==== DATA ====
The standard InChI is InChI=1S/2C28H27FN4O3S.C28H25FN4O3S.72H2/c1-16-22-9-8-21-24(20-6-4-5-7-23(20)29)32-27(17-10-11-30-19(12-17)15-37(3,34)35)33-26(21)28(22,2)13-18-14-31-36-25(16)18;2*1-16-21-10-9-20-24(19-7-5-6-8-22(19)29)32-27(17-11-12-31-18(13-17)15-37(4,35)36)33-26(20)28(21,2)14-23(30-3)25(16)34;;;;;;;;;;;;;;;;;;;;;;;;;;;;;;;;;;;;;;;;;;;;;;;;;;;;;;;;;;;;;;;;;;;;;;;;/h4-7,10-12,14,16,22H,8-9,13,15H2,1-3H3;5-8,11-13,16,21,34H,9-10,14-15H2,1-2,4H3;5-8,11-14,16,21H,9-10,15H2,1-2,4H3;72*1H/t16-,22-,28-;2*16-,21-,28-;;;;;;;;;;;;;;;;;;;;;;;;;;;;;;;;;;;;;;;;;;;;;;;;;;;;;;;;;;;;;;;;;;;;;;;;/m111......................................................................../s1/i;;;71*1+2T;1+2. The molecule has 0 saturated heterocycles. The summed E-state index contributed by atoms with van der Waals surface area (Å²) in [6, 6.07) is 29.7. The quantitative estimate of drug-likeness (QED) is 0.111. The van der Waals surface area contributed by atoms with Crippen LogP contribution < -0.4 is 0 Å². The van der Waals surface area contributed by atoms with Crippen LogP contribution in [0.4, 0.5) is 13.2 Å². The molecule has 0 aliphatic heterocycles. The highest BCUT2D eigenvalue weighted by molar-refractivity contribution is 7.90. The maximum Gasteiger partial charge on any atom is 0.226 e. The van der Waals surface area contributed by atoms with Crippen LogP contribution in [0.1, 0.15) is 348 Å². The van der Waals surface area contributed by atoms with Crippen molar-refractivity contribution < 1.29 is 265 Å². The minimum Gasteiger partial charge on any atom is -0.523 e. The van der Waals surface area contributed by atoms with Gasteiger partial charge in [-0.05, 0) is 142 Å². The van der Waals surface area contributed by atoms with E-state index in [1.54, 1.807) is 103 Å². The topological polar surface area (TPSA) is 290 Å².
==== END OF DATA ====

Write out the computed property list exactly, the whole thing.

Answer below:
The standard InChI is InChI=1S/2C28H27FN4O3S.C28H25FN4O3S.72H2/c1-16-22-9-8-21-24(20-6-4-5-7-23(20)29)32-27(17-10-11-30-19(12-17)15-37(3,34)35)33-26(21)28(22,2)13-18-14-31-36-25(16)18;2*1-16-21-10-9-20-24(19-7-5-6-8-22(19)29)32-27(17-11-12-31-18(13-17)15-37(4,35)36)33-26(20)28(21,2)14-23(30-3)25(16)34;;;;;;;;;;;;;;;;;;;;;;;;;;;;;;;;;;;;;;;;;;;;;;;;;;;;;;;;;;;;;;;;;;;;;;;;/h4-7,10-12,14,16,22H,8-9,13,15H2,1-3H3;5-8,11-13,16,21,34H,9-10,14-15H2,1-2,4H3;5-8,11-14,16,21H,9-10,15H2,1-2,4H3;72*1H/t16-,22-,28-;2*16-,21-,28-;;;;;;;;;;;;;;;;;;;;;;;;;;;;;;;;;;;;;;;;;;;;;;;;;;;;;;;;;;;;;;;;;;;;;;;;/m111......................................................................../s1/i;;;71*1+2T;1+2. The molecule has 0 saturated heterocycles. The summed E-state index contributed by atoms with van der Waals surface area (Å²) in [6, 6.07) is 29.7. The quantitative estimate of drug-likeness (QED) is 0.111. The van der Waals surface area contributed by atoms with Crippen LogP contribution < -0.4 is 0 Å². The van der Waals surface area contributed by atoms with Crippen LogP contribution in [0.4, 0.5) is 13.2 Å². The molecule has 0 aliphatic heterocycles. The highest BCUT2D eigenvalue weighted by molar-refractivity contribution is 7.90. The maximum Gasteiger partial charge on any atom is 0.226 e. The van der Waals surface area contributed by atoms with Crippen LogP contribution in [0.1, 0.15) is 348 Å². The van der Waals surface area contributed by atoms with Crippen molar-refractivity contribution < 1.29 is 265 Å². The minimum Gasteiger partial charge on any atom is -0.523 e. The van der Waals surface area contributed by atoms with Gasteiger partial charge in [-0.05, 0) is 142 Å². The van der Waals surface area contributed by atoms with E-state index in [1.54, 1.807) is 103 Å². The topological polar surface area (TPSA) is 290 Å².